Looking for a new job can be intimidating to even the most seasoned applicants. Sometimes that fear can be immobilizing and prevent qualified people from reaching positions they deserve. Thankfully, services exist to prune the job market for listings specific to LGBTQ communities and market themselves to certified LGBTQ-friendly employers looking for fresh talent, so job seekers can rest assured they're welcome in their new companies.
Want to up your game? Start here.
Out & Equal, beside hosting a library of critical information on LGBTQ rights and inclusion in the broader industrial landscape, employs a number of useful tools to aid LGBTQ job seekers in their search for the next professional opportunity. With multiple listings going up nearly every day, Out & Equal's LGBTQ CareerLink is our first stop on the hunt.
Registering with Out & Equal's LGBTQ CareerLink is free, and users can even import information stored in their LinkedIn account. Listings aggregated to the site include jobs for both U.S.-based and international applicants: After a brief search through available opportunities, we found openings in Brazil, Ireland, and India, as well as locations across the states.
The HRC Foundation, the Human Rights Campaign's educational arm, releases the Corporate Equality Index each year in order to make an accessible guide to assessing Fortune 1000 companies, AmLaw 200 firms and other organization who opt in on the basis of five key points: non-discrimination policies; employment benefits; demonstrated organizational competency and accountability around LGBTQ diversity and inclusion; public commitment to LGBTQ equality, and responsible citizenships.
If you're unsure of what kind of LGBTQ-inclusive policies a potential employer might have, then go ahead and check where they fall on the index. The entire CEI is searchable, so referencing it won't take much of your time while you're on the hunt.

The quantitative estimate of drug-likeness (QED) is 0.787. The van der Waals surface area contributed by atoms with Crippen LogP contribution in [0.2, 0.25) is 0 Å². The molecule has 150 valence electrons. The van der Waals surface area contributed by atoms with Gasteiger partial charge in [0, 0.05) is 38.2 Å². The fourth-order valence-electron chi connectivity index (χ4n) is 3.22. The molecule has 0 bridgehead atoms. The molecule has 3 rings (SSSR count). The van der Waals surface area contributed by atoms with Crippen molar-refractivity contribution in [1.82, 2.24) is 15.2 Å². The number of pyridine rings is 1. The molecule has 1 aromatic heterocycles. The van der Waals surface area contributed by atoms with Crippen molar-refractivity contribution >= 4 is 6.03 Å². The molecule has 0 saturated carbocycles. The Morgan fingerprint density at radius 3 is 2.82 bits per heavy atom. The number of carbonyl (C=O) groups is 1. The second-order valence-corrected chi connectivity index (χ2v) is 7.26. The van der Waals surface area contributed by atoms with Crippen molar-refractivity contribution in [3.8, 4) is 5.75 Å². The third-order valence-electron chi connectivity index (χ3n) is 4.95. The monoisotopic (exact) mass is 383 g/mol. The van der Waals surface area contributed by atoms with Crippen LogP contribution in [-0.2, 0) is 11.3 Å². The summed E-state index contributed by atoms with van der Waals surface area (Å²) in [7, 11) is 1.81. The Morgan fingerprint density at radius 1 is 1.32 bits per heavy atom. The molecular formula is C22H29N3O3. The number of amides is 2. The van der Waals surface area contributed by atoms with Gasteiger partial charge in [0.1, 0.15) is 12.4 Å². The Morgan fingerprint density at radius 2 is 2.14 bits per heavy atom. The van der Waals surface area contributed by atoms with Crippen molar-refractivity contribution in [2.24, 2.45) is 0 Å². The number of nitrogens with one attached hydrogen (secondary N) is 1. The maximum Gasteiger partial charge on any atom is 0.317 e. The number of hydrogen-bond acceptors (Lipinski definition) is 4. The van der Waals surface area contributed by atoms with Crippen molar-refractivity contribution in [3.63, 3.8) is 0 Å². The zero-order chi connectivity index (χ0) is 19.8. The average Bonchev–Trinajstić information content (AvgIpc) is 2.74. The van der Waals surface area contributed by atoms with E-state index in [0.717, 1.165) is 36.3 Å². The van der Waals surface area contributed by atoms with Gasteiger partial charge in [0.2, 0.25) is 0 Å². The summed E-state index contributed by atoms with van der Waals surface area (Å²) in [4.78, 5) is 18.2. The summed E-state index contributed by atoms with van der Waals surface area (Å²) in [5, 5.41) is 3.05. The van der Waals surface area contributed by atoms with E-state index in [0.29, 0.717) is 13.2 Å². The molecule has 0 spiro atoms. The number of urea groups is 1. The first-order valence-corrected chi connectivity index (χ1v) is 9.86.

In coming years, the CEI will become even more stringent for employers. In order to earn a score of 100 percent on the 2019 index, companies and firms will have to ensure equality between "different- and same-sex spouses and have coverage available for domestic partners of enrollees," must "remove transgender exclusions from all benefits plans," and "include LGBTQ suppliers as part of their supplier diversity program" if a program already exists. As of 2017, 609 businesses—including Hyundai Motor America—earned a top score on the CEI.
Unassuming in design, LGBT Connect is a good resource for LGBTQ job seekers. Making an account is free, and users can browse postings aggregated from parties like the National Association of African Americans in Human Resources, JobTarget, Broad Bean, and NAS Recruitment. These companies source opportunities from employers like universities, community colleges, environmental agencies and medical organizations as well as gas companies, delivery services like FedEx, and banks—ensuring options for a variety of skill sets.
LGBT Connect is operated by WorkplaceDiversity.com, which also strives to connect employers with more diverse employees.
Local LGBT centers are likely to be wonderful resources for those looking to start a new career or simply find a new job. From employment counseling to job readiness training, the capacity of each LGBT center will vary depending on availability of funding, but inquiring about available services is the first step to getting one-on-one or group assistance.
Attending a university or community college? Ask about your LGBT center's resources for job readiness and placement.
While organizations like those listed above exist to aid LGBTQ-friendly job searches, doing independent research is a powerful, important part of career development. Finding professionals in similar fields, following their work, and drawing lessons from their lives will serve LGBTQ professionals as a skill independent from what any third party organization can provide.
Notable, openly LGBTQ professionals like Apple CEO Tim Cook, Sirius XM founder and biomedical pioneer Dr. Martine Rothblatt, HuffPost Editor-in-Chief Lydia Polgreen, and philanthropist-investor Jennifer Pritzker are all great figures to begin researching—and through that research, more and more faces of LGBTQ business and academia will emerge.
Whether searching for a part-time gig, full-time job or simply a professional development opportunity, Genesis supports the LGBTQ community in striving for a better, more innovative, equal future.